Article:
Meet Leslie

After my husband died. I couldn’t understand his death.

I couldn’t understand my life. I couldn’t understand the beginning, middle or end of our story. 

So I kept telling it. Over and over and over-- to anyone who would listen. I probably appeared a bit crazed or obsessed or morbid. But, until I could tell our story enough times, and enough ways, I didn’t think there was any possibility it could ever make sense.


As a writer the power of STORY is written into my DNA. It is rare for me to experience life without seeing things in the context of something larger. I’ve been guilty of shivering at the thought that a happy moment is simply a foreshadow of something equally tragic to come, or that all the details in life are somehow bread crumbs leading me (as the reader of my own life) to a conclusion that will somehow make sense in the end. But, this story was not making sense.

As predictable as it may have been in hindsight, suicide was something that felt out of character for my husband and out of sync with the rules of story. Death is an ending. And, this ending had nothing redemptive about it. The hero did not die saving the oppressed. In this story, my husband was neither hero nor villain. He was just necessary. And he chose to die. I could only accept that the story had to end there because I couldn’t see any story that continued for me or for my children in a world where he chose to leave us alone.

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Of course I tried to lie to myself by lying to others. I tried to convince everyone that the fact we had been separated for 5 months should soften the edges of my loss. It didn’t. Or that the fact that I had just started dating a kind, sweet man during our separation meant I was “over” the love of my life (my husband). I wasn’t. I told everyone that I had been in therapy for years processing my husband’s suicidal ideations so in some ways I had already processed his suicide. I hadn’t.


I found myself not only constantly retelling our tragedy but seeking to hear and understand the story of other widows. I was searching for an epilogue. It never occured to me that I was only in the first book of a lengthy series.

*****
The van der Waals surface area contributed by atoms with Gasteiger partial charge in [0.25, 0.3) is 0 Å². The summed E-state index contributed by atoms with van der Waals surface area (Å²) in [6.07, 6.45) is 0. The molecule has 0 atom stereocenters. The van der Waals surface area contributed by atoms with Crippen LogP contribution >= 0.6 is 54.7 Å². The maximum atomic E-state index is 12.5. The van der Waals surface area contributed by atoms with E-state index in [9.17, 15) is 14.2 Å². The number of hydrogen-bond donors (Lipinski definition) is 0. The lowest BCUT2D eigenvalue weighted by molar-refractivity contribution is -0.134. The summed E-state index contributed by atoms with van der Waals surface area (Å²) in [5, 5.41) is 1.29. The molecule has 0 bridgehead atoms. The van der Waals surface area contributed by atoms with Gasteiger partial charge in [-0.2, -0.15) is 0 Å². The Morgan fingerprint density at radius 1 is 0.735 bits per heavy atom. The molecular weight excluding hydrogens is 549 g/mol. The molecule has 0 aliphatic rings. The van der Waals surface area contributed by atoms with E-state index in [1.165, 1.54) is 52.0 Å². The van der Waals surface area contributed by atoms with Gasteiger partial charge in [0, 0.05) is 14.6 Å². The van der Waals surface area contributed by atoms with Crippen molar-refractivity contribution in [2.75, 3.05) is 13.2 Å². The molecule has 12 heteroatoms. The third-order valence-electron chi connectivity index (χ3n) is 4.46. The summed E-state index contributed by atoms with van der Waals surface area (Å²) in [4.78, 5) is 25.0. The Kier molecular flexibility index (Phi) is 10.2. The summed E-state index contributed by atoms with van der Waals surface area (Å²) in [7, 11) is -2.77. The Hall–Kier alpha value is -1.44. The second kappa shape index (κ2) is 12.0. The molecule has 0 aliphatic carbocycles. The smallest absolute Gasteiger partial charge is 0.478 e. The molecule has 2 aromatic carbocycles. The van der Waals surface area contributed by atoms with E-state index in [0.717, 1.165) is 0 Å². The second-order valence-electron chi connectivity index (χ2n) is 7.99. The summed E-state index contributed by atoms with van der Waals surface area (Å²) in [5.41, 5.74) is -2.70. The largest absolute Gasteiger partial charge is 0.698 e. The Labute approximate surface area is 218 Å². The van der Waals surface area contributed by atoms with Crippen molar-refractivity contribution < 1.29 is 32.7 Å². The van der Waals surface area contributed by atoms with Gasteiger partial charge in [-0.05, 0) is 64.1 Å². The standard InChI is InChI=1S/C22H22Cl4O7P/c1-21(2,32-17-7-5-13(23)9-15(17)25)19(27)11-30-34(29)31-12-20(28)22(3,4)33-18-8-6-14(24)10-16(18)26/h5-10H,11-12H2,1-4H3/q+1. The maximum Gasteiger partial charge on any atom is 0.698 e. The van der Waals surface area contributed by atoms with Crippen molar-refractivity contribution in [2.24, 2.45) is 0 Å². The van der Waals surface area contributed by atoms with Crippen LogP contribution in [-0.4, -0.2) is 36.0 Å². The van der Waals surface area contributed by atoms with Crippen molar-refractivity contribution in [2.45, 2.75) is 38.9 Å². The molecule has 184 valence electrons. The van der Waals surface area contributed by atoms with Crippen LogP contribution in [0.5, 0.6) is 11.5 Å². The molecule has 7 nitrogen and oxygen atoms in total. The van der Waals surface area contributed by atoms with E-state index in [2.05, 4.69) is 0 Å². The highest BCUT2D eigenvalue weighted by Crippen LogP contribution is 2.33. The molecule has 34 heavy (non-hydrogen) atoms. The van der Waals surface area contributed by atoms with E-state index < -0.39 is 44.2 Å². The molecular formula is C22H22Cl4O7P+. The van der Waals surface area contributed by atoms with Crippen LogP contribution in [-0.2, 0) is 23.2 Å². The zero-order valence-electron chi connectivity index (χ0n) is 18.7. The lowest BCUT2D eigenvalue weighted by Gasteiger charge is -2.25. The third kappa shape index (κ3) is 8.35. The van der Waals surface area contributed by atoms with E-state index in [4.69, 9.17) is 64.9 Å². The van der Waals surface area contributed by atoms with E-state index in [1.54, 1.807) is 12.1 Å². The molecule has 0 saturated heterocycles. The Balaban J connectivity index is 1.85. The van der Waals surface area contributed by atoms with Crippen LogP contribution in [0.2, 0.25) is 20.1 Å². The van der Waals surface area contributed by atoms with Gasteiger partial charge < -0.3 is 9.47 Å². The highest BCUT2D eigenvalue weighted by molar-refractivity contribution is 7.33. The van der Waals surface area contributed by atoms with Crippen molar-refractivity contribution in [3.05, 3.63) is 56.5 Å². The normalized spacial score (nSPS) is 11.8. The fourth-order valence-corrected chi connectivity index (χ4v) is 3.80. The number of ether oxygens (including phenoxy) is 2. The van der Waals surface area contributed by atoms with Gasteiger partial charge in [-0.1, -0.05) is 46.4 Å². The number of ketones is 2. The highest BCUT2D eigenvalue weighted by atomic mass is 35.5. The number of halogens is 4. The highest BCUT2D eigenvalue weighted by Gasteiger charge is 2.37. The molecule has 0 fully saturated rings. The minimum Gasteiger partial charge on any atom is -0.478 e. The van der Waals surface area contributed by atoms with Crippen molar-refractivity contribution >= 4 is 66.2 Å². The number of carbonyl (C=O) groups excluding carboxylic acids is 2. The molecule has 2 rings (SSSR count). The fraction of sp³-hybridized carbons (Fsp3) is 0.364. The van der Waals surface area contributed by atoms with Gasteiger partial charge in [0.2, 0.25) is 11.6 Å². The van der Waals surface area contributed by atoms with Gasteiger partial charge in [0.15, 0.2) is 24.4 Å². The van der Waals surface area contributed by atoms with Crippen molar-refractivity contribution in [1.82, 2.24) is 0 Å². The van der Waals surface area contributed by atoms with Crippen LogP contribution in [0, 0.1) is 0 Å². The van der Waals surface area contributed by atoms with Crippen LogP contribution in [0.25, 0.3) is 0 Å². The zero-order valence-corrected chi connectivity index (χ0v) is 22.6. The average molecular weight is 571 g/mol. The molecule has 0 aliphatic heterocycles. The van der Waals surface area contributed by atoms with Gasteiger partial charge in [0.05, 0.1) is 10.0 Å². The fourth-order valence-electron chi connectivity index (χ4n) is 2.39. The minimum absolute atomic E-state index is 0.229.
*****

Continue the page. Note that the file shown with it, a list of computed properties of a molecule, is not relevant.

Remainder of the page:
Ned Stark died in the very first season of Game of Thrones after 9 episodes where the viewer is convinced this is a story where he is the hero. The real story, we come to learn, is about his legacy--his children, and the broken world in which they had to learn to survive and eventually reign without him.


My life does not read like an episode of Game of Thrones. But, I do identify with the cruel and unexpected turns in the story. Life can be hard. Children and spouses (and sadly, even dragons) die. Love is betrayed. Families disappoint. And, often victory doesn’t come without great sacrifice and loss.


There is a Ted talk by (look her up) where she means to shock her audience with all the terrible things that befell her all at once. I just nodded my head. My story, so far, has been one with cancer, and death, and suicide, and evil step parents...it is straight out of Grimm’s fairy tales and if you haven’t read the original versions then, spoiler alert: there are no happy endings. Or rarely at least.


When telling the facts of my story weren’t leading me any closer to healing, I began exploring the facts of my present. I was a single mother. An only parent. I had no college degree. I was average looking and fairly crazy. I told myself it was likely I’d end up alone forever. Who would want to be a part of this mess, I often asked. And any man who stepped up and volunteered, I convinced myself must be seriously disturbed.


Still, I am a writer. Eventually, I wondered if maybe I could write the next pages of our story myself. If I didn’t love the first book and its ending, then I can make the second book give it a deeper and softer meaning. The second book may not contain all the same characters, but it can have the same--and even more heart--if I let it.


Over the next 7 years I have written story that has included returning to school, getting engaged, and moving across the country to live in the place I have always wanted to live. My story has involved being published in a national magazine, attending an elite writer’s conference as an accepted participant, and speaking in front of hundreds of people about my love story and how I think the military can do better at supporting its soldiers and their families.


Even if you are not a writer of fiction, you are the writer of your own life. Your story is not finished. It did not end the day your spouse died. You are writing it right now by choosing to read something meant to inspire you to dream up something even bigger and more beautiful than you have lived yet. You get to give your past the meaning you want it to have. You get to decide where it fits into your bigger story. You get to change your tragedy into an inspiring journey or even a triumph.


As a coach to widows like us, I am here to help you retell your past and create your future stories. I believe your story has just begun. I believe your ending is still full of beauty and strength and hope. Whenever you’re ready, I’m waiting to uncover your story with you. Pour your cup of coffee, grab your phone, and let’s talk.


Hope and Love always,

Leslie

Leslie McCaddon Mendoza

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